Buzz is in Encyclopedia Brown, Boy Detective, mode this week, trying to get to the bottom of several mysteries: Who was the driver of the car that fled from the scene of a traffic accident involving Ricardo Medrano, brother of District 2 city council candidate Pauline Medrano? Why was political gadfly Avi Adelman, a paid worker for Medrano's District 2 opponent, Monica Barros-Greene, seen lurking about the scene of the accident not long before it occurred? And finally, the biggest mystery of all, why does anyone want to be one of 15 knob-heads on the council so badly that they would get all breathless about any of this crapola?
Beats us, but here's the story:
Adelman says that last Thursday he drove over to the 2300 block of Douglas Avenue to take some pictures of the house listed as Pauline Medrano's address on her voter registration. He wanted some new snaps to post on his www.barkingdogs.org political Web site and to see if anyone actually lived there. Medrano's mother and son saw him--he drives a truck with a license plate that reads "THE DOG"--and wandered out of the house to see what was up with this Anglo guy with the camera. Adelman gets in his truck and leaves, he says, followed a short way behind by the kid. Some time later, Ricardo Medrano is returning to the house when someone in a small, light-colored car backs out of an alley on a nearby street, hitting Medrano's car and cracking his windshield. The anonymous driver flees but is followed by a passing motorist, who gets a license plate number, which is not "THE DOG," "POOCH," "ROVER" or any other canine-related vanity plate, far as we could tell.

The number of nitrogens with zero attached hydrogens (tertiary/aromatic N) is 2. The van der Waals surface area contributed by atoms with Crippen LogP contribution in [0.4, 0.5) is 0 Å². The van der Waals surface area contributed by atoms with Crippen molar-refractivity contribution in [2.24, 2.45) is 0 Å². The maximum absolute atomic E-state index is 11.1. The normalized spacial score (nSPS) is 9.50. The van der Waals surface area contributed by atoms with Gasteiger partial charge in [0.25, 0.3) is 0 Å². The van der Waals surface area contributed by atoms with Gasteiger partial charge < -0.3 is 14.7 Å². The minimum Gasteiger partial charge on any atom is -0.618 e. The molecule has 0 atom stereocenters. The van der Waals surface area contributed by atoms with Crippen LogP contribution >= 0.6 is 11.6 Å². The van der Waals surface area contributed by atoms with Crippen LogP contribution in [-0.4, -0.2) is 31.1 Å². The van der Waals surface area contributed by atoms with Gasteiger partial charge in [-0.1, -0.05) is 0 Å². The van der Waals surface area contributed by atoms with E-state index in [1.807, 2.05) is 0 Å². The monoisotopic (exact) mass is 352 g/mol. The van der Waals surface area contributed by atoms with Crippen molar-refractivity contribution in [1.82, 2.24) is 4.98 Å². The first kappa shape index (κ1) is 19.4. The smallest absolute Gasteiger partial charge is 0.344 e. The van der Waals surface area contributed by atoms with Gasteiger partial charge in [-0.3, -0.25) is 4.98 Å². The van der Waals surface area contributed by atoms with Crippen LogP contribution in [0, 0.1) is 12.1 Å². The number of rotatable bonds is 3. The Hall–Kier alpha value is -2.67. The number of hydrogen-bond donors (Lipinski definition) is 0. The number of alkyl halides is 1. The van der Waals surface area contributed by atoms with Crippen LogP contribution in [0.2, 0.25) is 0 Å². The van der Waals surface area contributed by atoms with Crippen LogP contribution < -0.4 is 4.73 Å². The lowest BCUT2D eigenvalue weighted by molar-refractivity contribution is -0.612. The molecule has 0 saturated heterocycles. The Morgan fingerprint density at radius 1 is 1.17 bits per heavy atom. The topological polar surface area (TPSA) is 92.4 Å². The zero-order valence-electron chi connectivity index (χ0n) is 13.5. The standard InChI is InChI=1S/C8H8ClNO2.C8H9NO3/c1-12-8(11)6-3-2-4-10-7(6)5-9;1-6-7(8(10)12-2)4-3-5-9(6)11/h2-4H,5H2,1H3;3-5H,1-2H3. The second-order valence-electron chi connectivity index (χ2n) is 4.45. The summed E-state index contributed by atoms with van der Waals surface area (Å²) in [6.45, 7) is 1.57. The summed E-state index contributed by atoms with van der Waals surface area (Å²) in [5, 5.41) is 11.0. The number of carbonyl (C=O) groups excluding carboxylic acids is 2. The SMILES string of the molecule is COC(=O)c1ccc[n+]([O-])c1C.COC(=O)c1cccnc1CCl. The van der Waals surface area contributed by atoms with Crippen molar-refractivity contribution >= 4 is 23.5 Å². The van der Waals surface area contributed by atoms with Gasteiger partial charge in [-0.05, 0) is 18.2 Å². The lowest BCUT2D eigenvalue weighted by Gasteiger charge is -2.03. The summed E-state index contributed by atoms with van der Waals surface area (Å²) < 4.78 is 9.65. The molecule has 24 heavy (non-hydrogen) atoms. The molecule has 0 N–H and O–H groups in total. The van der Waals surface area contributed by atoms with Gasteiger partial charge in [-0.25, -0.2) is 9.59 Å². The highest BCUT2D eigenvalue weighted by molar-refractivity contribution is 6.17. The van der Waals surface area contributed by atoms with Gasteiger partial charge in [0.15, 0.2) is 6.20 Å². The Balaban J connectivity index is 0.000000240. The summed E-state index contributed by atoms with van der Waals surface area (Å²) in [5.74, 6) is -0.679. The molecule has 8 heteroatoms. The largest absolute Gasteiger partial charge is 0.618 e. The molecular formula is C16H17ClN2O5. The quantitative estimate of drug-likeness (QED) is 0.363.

Was it all a coincidence? Listen, when you have an ugly political pie fight going on, there are no coincidences. The bullshit machines get cranking. E-mails and phone calls begin to flow into reporters' offices. Political espionage! High-speed car chases! Avi was driving the mystery car! Smells like news...or at least it smells like something.
"I go home," Adelman says. "I wake up, and all hell's breaking loose."
For the record, Adelman says he doesn't own a light-colored car, though he wishes he did, for his kid. His daughter's 13 and isn't looking forward to driving his old truck. The license plate on the fleeing car was registered to a rental car company in Irving, police told Ricardo Medrano.
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Never mind that: Anna Casey, a spokeswoman for the Medrano capaign, says that family members at the Medrano house saw the driver of the white car, and it looked like the guy who was driving Adelman's truck earlier--i.e., Adelman. Unfortunately, Ricardo Medrano isn't one of those witnesses. "I don't want to speculate or accuse anybody of anything," Medrano told Buzz. "I don't think I've ever seen [Adelman]."
Medrano says he's been told that the story of the mysterious hit-and-run has been posted on Internet sites, but he hasn't seen it either. He's been too busy with the campaign, and frankly, Buzz gathers, he doesn't care that much. Medrano just thinks it was wrong for whoever was driving that car to split, leaving him a bill for car repairs.
"My whole thing is, I just want my windshield fixed," Medrano says.
Too bad he's not running for office. He's the kind of candidate even Buzz could get behind.